• Action plan for management of stroke (Harrison 21st edition update)
  • Patient who is candidate for thrombolysis (within first 6 hrs)
    • Age > 18 years
    • A person having no evidence of hemorrhage with respect CT head
    • Onset of symptoms (earlier detected/intervened more brain tissue can be saved)
  • Drug – Alteplase: Initially bolus subsequently infusion is given
    • Tenecteplase: Given right inside CT scanner as a bolus 
      • Patient with clinical feature suggested of stroke, CT scan normal & rule out evidence of hemorrhage: Tenecteplase given 
  • Patients not eligible for thrombolysis i.e., patients with contraindications – Then perform CT angiography  
  • This CT angiography will evaluate blood vessel that originate from aortic arch right up to middle cerebral artery and basilar arteries 
    • Carotid artery (Internal carotid artery) originates from left side of aortic arch
  • If occlusion of M1 and M2 of middle cerebral artery or basilar artery is determined then mechanical thrombectomy can be done (MERCI: Mechanical embolus retraction in cerebral ischemia). Earlier according to the guidelines given in Harrison – It was a CT scan and then there was no investigation but now after CT scan there is CT angiography. To pick up finding of ischemic stroke early: Diffusion weighted MRI is available
  • Ideally there should be plain CT, CT angiography (to give contrast in patient) and then Diffusion weighted MRI. So, the more investigation you have, the more you will be able to diagnose it earlier. In resource limited settings like in India there might be disadvantages there will be plain CT scan. This table incorporates whether there is limited resource setting or whether there is exhaustive resource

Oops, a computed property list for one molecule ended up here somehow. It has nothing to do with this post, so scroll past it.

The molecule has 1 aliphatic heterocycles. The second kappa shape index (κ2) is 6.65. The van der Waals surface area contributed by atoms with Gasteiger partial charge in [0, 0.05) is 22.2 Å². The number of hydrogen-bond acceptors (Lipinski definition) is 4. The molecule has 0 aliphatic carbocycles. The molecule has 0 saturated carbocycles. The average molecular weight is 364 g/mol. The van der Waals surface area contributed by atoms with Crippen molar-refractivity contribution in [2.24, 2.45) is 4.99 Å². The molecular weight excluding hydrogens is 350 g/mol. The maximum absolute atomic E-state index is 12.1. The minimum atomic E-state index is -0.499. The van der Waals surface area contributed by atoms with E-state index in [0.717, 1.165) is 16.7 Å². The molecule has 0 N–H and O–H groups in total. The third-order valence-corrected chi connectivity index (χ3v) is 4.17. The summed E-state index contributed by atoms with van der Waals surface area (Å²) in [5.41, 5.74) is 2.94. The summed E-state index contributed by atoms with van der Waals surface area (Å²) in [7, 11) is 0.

• Management in any patient of acute ischemic stroke
    • Assess airway
    • BP control: Drugs like Nicardipine and labetalol can be used
    • Time last seen normally
    • Evaluate severity of stroke by NIHSS (National Institute of Health Stroke Severity)
    • If NIHSS > 5
      • Do thrombolysis
      • Endovascular therapy: MERCI
  • Once acute ischemic stroke is handled 
    • Then aspirin can be given after first 24 hours 
      • It will prevent redevelopment of shock and reduce current mortality
    • Ticagrelor: Loading dose 180 mg and subsequently 90 mg twice a day
  • Antiplatelet therapy given for STEMI, non-STEMI even in patients of transient ischemic attack and currently in patients of acute ischemic stroke as well. It is demonstrated to reduce mortality. After I month: Ticagrelor will be discontinued and aspirin will be continued low dose for whole life of this patient 75- 81 mg whichever is available (In Harrison: 81 mg)
  • D.A.P.T: Aspirin + Ticagrelor should be continued for 1 month, it reduces chances of reinfarction in these patients. Statins for atherosclerosis
  • Anticoagulant agents: Apixaban – Atrial fibrillation
    • If it is rheumatic heart disease, mitral stenosis then warfarin is given
  • If there is atherosclerotic narrowing of internal carotid artery then either in same hospitalisation or may be on later admission carotid endarterectomy can be done. If there is narrow ICA there could be plaque fissure subsequently that will keep on throwing embolic fragments into the brain 
  • Achieve target systolic blood pressure
    • Initially SBP can be 130/140 to ensure cerebral perfusion
    • Cerebral perfusion = Mean arterial pressure – intracranial pressure
    • But trials have shown if a person has suffered from shock & once he is on road to recovery/ handled the acute phase then subsequently the target of BP in range of 120 or less should be achieved (acc. to updated edition of Harrison). Earlier the clear cut target BP value was not given with respect to someone who has suffered from acute ischemic stroke